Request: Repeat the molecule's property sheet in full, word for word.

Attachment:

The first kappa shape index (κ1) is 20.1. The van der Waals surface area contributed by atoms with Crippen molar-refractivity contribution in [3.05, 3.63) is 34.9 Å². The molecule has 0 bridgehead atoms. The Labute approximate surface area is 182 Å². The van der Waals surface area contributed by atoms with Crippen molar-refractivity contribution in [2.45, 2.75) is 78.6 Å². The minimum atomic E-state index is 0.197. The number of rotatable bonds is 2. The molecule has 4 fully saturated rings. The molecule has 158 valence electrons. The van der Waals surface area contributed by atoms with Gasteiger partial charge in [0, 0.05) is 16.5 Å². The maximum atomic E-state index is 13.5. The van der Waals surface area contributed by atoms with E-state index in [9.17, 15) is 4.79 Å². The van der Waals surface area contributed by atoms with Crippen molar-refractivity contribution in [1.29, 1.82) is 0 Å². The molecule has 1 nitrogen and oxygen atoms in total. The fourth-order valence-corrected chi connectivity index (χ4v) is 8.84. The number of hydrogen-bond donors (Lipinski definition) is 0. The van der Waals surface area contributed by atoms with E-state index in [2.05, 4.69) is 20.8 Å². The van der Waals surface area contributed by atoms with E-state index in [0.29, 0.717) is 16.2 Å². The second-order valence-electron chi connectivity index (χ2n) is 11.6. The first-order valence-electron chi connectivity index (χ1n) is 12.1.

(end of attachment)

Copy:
The first kappa shape index (κ1) is 20.1. The van der Waals surface area contributed by atoms with Crippen molar-refractivity contribution in [3.05, 3.63) is 34.9 Å². The molecule has 0 bridgehead atoms. The Labute approximate surface area is 182 Å². The van der Waals surface area contributed by atoms with Crippen molar-refractivity contribution in [2.45, 2.75) is 78.6 Å². The minimum atomic E-state index is 0.197. The number of rotatable bonds is 2. The molecule has 4 fully saturated rings. The molecule has 158 valence electrons. The van der Waals surface area contributed by atoms with Gasteiger partial charge in [0, 0.05) is 16.5 Å². The maximum atomic E-state index is 13.5. The van der Waals surface area contributed by atoms with E-state index in [9.17, 15) is 4.79 Å². The van der Waals surface area contributed by atoms with Crippen molar-refractivity contribution in [1.29, 1.82) is 0 Å². The molecule has 1 nitrogen and oxygen atoms in total. The fourth-order valence-corrected chi connectivity index (χ4v) is 8.84. The number of hydrogen-bond donors (Lipinski definition) is 0. The van der Waals surface area contributed by atoms with E-state index in [2.05, 4.69) is 20.8 Å². The van der Waals surface area contributed by atoms with E-state index in [0.29, 0.717) is 16.2 Å². The second-order valence-electron chi connectivity index (χ2n) is 11.6. The first-order valence-electron chi connectivity index (χ1n) is 12.1.